"The 20th century was the century of bloodshed. I say the 21st century should be one of dialogue," he told up to 25,000 supporters gathered at Berlin's Brandenburg Gate, many waving Tibetan flags. "Deep in our minds should be the interest of others. That is very, very
important. In that way we can genuinely build a peaceful world."
The words came at the end of the first leg of a five-nation tour likely to maintain pressure on China over its military clampdown on protests in Tibet in March, as the country prepares to host the Olympic Games. But the 1989 Nobel peace laureate held out an olive branch to Beijing, insisting that he is not seeking independence for the Himalayan region China annexed in 1951, but rather cultural autonomy.
"I see many Tibetan flags here. I want to make clear that is not to be considered something against China. This is not a separatist movement. We respect and support the five-star red flag," he said, referring to the Chinese standard.
Offering his condolences to the victims of last week's massive earthquake in southwest China, which has left more than 71,000 people dead, missing or trapped at the latest count, he said: "Let us pray and sing and express our condolences to the Chinese people. Let us share this sadness of thousands and thousands of Chinese who suffer due to the earthquake."
Earlier in the day, the exiled Tibetan spiritual leader held talks with German Development Minister Heidemarie Wieczorek-Zeul and met the foreign affairs committee of parliament. Both events drew protest from the Chinese government, eight months after a meeting between the Buddhist leader and German Chancellor Angela Merkel caused a deep diplomatic rift with Beijing that has only recently begun to heal.
Wieczorek-Zeul said she had reiterated Germany's demands for direct talks between Tibetan representatives and China: "I stressed how important peaceful dialogue with China can be. The position of the federal government on this issue is very clear and I have stated it again here."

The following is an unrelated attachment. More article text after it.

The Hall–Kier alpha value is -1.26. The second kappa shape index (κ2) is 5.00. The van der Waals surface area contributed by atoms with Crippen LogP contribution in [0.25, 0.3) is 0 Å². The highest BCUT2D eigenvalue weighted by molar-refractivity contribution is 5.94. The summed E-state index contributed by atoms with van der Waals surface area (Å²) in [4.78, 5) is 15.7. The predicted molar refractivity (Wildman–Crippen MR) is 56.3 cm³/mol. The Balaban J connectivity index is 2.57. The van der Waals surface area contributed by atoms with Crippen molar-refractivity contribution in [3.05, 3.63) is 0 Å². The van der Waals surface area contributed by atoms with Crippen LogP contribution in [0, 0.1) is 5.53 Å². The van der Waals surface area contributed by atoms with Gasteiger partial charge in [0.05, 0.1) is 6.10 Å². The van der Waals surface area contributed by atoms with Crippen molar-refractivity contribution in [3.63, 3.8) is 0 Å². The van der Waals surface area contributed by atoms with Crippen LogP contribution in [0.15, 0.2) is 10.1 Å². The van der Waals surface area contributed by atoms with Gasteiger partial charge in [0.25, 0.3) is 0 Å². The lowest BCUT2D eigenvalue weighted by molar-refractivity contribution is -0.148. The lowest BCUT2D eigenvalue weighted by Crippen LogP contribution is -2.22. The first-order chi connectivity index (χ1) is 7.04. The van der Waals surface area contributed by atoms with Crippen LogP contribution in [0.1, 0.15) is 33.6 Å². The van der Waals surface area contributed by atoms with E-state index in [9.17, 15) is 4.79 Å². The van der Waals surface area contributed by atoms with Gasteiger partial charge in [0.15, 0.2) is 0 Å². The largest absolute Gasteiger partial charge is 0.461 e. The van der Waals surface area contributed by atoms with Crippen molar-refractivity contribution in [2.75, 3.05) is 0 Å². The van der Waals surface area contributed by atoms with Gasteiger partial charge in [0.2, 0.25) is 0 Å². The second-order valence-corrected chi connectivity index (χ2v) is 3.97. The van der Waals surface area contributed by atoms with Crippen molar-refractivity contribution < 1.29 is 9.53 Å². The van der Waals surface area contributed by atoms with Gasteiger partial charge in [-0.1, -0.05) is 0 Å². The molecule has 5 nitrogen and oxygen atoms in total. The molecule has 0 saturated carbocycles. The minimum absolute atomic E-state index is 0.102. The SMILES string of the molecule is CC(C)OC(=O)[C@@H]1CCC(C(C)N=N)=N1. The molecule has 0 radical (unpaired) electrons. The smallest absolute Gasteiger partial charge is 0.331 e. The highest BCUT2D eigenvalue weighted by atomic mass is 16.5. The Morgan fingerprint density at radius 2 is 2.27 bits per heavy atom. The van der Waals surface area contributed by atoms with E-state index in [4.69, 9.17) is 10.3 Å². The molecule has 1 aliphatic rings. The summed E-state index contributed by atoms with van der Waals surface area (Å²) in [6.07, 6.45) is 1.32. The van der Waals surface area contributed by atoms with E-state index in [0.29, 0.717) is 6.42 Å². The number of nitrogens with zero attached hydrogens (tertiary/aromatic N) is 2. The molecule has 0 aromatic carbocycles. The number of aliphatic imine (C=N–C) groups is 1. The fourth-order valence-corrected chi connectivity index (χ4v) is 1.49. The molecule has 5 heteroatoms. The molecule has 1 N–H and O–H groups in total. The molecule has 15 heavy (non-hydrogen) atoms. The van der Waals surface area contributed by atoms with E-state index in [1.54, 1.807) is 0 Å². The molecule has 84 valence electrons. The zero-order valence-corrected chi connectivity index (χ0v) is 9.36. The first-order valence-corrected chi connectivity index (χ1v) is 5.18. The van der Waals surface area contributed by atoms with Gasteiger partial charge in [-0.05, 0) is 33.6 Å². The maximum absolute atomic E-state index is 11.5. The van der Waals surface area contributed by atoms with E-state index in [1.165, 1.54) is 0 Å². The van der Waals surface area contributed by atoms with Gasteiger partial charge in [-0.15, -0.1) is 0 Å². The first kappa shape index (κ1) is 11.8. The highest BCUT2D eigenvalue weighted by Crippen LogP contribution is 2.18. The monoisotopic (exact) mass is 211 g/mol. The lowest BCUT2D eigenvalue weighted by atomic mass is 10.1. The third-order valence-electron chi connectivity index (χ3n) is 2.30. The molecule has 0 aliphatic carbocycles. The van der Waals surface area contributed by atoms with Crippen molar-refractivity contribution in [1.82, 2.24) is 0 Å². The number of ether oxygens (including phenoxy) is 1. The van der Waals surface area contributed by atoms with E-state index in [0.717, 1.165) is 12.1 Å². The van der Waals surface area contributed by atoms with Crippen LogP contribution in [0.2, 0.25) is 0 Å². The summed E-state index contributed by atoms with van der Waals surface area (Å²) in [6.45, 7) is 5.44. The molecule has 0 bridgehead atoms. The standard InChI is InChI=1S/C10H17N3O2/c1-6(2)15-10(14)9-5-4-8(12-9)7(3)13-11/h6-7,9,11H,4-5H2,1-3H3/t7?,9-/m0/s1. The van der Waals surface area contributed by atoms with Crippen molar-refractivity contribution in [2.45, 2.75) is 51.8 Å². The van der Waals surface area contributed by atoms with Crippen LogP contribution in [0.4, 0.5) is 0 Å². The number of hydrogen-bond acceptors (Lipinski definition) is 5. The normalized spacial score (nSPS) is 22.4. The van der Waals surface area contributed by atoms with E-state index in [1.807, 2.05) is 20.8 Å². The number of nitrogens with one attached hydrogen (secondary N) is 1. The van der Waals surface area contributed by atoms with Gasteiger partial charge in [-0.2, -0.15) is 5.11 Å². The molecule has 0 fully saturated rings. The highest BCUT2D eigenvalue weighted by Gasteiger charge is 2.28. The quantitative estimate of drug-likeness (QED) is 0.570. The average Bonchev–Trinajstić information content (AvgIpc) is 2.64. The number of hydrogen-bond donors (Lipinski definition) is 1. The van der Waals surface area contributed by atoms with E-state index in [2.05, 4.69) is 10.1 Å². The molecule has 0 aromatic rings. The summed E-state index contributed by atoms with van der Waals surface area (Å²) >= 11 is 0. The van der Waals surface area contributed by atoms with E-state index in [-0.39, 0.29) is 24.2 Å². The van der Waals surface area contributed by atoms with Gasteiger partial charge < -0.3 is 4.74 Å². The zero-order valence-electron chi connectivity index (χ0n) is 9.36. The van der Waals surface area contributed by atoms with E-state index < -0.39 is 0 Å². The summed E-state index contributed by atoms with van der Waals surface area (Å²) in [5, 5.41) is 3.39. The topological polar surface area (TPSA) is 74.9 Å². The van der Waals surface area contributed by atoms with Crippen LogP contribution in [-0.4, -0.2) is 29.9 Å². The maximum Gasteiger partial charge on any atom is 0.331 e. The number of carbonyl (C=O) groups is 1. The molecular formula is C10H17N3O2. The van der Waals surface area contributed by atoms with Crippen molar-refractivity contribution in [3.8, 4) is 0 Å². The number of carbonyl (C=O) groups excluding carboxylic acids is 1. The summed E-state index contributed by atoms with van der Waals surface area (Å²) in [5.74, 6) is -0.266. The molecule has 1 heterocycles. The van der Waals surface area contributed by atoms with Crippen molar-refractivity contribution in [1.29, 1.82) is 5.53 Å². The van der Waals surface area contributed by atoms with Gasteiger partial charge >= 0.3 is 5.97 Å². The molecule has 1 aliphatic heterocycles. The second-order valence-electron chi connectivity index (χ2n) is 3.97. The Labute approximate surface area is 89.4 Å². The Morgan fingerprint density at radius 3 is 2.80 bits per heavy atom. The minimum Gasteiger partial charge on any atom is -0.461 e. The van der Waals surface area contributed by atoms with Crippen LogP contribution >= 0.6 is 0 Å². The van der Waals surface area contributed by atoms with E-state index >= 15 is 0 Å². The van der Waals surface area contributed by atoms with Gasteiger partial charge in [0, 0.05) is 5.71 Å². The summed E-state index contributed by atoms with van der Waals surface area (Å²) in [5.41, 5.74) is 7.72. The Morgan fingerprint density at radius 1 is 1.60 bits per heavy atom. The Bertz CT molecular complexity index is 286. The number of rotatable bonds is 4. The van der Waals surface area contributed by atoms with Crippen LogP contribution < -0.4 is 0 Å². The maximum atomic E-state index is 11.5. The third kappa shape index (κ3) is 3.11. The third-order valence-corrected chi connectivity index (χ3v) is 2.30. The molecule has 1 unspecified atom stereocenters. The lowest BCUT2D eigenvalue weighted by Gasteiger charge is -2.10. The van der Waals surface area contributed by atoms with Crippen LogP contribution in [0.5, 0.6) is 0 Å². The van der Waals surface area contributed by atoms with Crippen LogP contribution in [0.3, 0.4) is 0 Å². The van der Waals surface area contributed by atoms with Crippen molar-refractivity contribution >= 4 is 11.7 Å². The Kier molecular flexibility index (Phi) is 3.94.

China this month resumed talks with Tibetan envoys in a move seen as a response to global condemnation of its crackdown on protestors in Lhasa, which Tibetan leaders say claimed more than 200 lives.
Beijing has countered that Tibetan "rioters" and "insurgents" killed 21 people and accused the Dalai Lama of being behind the violence. He has denied the charge, and began his tour of Germany last Thursday with an attack on China's response to the unrest, accusing Beijing of "suppression" and spreading "resentment" beyond Tibet's borders.
Merkel's spokesman on Monday welcomed the Beijing-Tibet talks and said unhappiness over the Dalai Lama's reception here should not set back the process. "The Chancellor expressly welcomes the resumption of dialogue," government spokesman Thomas Steg said. "We do not believe that today's meeting will have a negative impact on the dialogue forming between China and the Dalai Lama's representatives on developments in Tibet and perhaps also in neighbouring regions."
The Chinese Embassy last week accused the Dalai Lama of "playing politics" in the run-up to the Olympics, and said Germany should have stopped his visit. "We object to a member of the German government receiving the Dalai Lama and to Germany allowing him to carry out this visit," Chinese official Zhang Junhui said.
The Dalai Lama will next visit Britain, Australia, the United States and France in a three-month Western tour ending in mid-August - just before the conclusion of the Beijing Olympics. British Prime Minister Gordon Brown will meet him next Friday but, unlike his predecessors, not in his Downing Street office - a decision that has drawn accusations that he is kowtowing to Beijing.